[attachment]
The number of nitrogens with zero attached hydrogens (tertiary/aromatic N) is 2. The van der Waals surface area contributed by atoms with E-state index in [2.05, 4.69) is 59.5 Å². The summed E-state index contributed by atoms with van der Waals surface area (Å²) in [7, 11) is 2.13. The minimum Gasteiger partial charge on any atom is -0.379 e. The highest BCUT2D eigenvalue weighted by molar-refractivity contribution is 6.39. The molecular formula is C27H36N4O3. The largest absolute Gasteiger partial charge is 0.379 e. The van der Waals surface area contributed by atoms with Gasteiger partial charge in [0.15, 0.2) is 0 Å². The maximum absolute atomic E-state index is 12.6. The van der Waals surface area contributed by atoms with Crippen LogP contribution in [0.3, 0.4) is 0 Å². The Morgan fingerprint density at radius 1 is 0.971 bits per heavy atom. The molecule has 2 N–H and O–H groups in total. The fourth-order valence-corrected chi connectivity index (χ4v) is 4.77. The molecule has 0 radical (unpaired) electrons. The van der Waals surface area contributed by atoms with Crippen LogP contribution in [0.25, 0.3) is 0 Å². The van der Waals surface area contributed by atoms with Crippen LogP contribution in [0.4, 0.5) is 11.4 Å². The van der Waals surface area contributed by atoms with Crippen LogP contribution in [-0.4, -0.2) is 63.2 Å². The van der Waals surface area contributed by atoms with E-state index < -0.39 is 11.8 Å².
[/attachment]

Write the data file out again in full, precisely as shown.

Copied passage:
The number of nitrogens with zero attached hydrogens (tertiary/aromatic N) is 2. The van der Waals surface area contributed by atoms with E-state index in [2.05, 4.69) is 59.5 Å². The summed E-state index contributed by atoms with van der Waals surface area (Å²) in [7, 11) is 2.13. The minimum Gasteiger partial charge on any atom is -0.379 e. The highest BCUT2D eigenvalue weighted by molar-refractivity contribution is 6.39. The molecular formula is C27H36N4O3. The largest absolute Gasteiger partial charge is 0.379 e. The van der Waals surface area contributed by atoms with Gasteiger partial charge in [0.15, 0.2) is 0 Å². The maximum absolute atomic E-state index is 12.6. The van der Waals surface area contributed by atoms with Crippen LogP contribution in [0.3, 0.4) is 0 Å². The Morgan fingerprint density at radius 1 is 0.971 bits per heavy atom. The molecule has 2 N–H and O–H groups in total. The fourth-order valence-corrected chi connectivity index (χ4v) is 4.77. The molecule has 0 radical (unpaired) electrons. The van der Waals surface area contributed by atoms with Crippen LogP contribution in [0.25, 0.3) is 0 Å². The van der Waals surface area contributed by atoms with Crippen LogP contribution in [0.4, 0.5) is 11.4 Å². The van der Waals surface area contributed by atoms with Crippen LogP contribution in [-0.4, -0.2) is 63.2 Å². The van der Waals surface area contributed by atoms with E-state index < -0.39 is 11.8 Å².